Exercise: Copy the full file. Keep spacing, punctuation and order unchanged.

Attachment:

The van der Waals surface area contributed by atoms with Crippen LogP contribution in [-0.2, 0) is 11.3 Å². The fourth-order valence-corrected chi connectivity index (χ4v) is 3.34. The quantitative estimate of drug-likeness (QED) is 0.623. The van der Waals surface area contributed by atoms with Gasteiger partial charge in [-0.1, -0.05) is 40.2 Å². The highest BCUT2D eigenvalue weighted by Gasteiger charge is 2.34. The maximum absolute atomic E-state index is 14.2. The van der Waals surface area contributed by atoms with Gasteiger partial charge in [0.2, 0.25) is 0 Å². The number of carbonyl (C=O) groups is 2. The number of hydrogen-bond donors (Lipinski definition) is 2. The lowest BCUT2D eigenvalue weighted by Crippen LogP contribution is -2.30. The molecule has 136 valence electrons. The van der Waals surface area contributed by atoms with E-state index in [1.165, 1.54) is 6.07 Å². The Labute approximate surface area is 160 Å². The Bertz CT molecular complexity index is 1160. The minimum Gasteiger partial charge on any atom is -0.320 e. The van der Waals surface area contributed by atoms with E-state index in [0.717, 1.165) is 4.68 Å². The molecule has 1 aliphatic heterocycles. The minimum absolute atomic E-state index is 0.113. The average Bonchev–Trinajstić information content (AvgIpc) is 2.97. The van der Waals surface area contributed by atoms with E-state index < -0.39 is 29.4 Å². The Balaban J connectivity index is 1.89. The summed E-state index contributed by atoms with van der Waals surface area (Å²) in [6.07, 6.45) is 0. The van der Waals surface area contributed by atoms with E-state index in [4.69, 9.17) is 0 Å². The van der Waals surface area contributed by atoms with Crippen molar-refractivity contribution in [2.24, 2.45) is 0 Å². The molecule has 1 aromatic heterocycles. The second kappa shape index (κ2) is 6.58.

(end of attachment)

The van der Waals surface area contributed by atoms with Crippen LogP contribution in [-0.2, 0) is 11.3 Å². The fourth-order valence-corrected chi connectivity index (χ4v) is 3.34. The quantitative estimate of drug-likeness (QED) is 0.623. The van der Waals surface area contributed by atoms with Gasteiger partial charge in [-0.1, -0.05) is 40.2 Å². The highest BCUT2D eigenvalue weighted by Gasteiger charge is 2.34. The maximum absolute atomic E-state index is 14.2. The van der Waals surface area contributed by atoms with Gasteiger partial charge in [0.2, 0.25) is 0 Å². The number of carbonyl (C=O) groups is 2. The number of hydrogen-bond donors (Lipinski definition) is 2. The lowest BCUT2D eigenvalue weighted by Crippen LogP contribution is -2.30. The molecule has 136 valence electrons. The van der Waals surface area contributed by atoms with E-state index in [1.165, 1.54) is 6.07 Å². The Labute approximate surface area is 160 Å². The Bertz CT molecular complexity index is 1160. The minimum Gasteiger partial charge on any atom is -0.320 e. The van der Waals surface area contributed by atoms with E-state index in [0.717, 1.165) is 4.68 Å². The molecule has 1 aliphatic heterocycles. The minimum absolute atomic E-state index is 0.113. The average Bonchev–Trinajstić information content (AvgIpc) is 2.97. The van der Waals surface area contributed by atoms with E-state index < -0.39 is 29.4 Å². The Balaban J connectivity index is 1.89. The summed E-state index contributed by atoms with van der Waals surface area (Å²) in [6.07, 6.45) is 0. The van der Waals surface area contributed by atoms with E-state index in [4.69, 9.17) is 0 Å². The van der Waals surface area contributed by atoms with Crippen molar-refractivity contribution in [2.24, 2.45) is 0 Å². The molecule has 1 aromatic heterocycles. The second kappa shape index (κ2) is 6.58.